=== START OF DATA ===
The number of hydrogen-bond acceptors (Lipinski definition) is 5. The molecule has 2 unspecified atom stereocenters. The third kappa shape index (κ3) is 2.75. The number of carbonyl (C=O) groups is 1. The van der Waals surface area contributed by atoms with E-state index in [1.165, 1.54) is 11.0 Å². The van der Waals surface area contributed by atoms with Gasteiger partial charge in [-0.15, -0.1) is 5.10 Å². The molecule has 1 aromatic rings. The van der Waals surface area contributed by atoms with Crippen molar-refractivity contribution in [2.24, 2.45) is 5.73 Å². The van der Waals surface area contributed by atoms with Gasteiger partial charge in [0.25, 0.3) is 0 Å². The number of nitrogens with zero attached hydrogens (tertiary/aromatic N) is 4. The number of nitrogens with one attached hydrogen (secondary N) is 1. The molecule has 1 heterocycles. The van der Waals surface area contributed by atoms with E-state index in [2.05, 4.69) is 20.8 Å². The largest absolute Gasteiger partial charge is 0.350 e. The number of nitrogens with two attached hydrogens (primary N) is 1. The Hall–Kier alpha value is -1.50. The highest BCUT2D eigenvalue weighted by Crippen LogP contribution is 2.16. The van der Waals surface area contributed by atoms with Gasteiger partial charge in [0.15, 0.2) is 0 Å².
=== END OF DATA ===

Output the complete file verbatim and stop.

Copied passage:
The number of hydrogen-bond acceptors (Lipinski definition) is 5. The molecule has 2 unspecified atom stereocenters. The third kappa shape index (κ3) is 2.75. The number of carbonyl (C=O) groups is 1. The van der Waals surface area contributed by atoms with E-state index in [1.165, 1.54) is 11.0 Å². The van der Waals surface area contributed by atoms with Gasteiger partial charge in [-0.15, -0.1) is 5.10 Å². The molecule has 1 aromatic rings. The van der Waals surface area contributed by atoms with Crippen molar-refractivity contribution in [2.24, 2.45) is 5.73 Å². The van der Waals surface area contributed by atoms with Gasteiger partial charge in [0.25, 0.3) is 0 Å². The number of nitrogens with zero attached hydrogens (tertiary/aromatic N) is 4. The number of nitrogens with one attached hydrogen (secondary N) is 1. The molecule has 1 heterocycles. The van der Waals surface area contributed by atoms with E-state index in [2.05, 4.69) is 20.8 Å². The largest absolute Gasteiger partial charge is 0.350 e. The number of nitrogens with two attached hydrogens (primary N) is 1. The Hall–Kier alpha value is -1.50. The highest BCUT2D eigenvalue weighted by Crippen LogP contribution is 2.16. The van der Waals surface area contributed by atoms with Gasteiger partial charge in [0.15, 0.2) is 0 Å².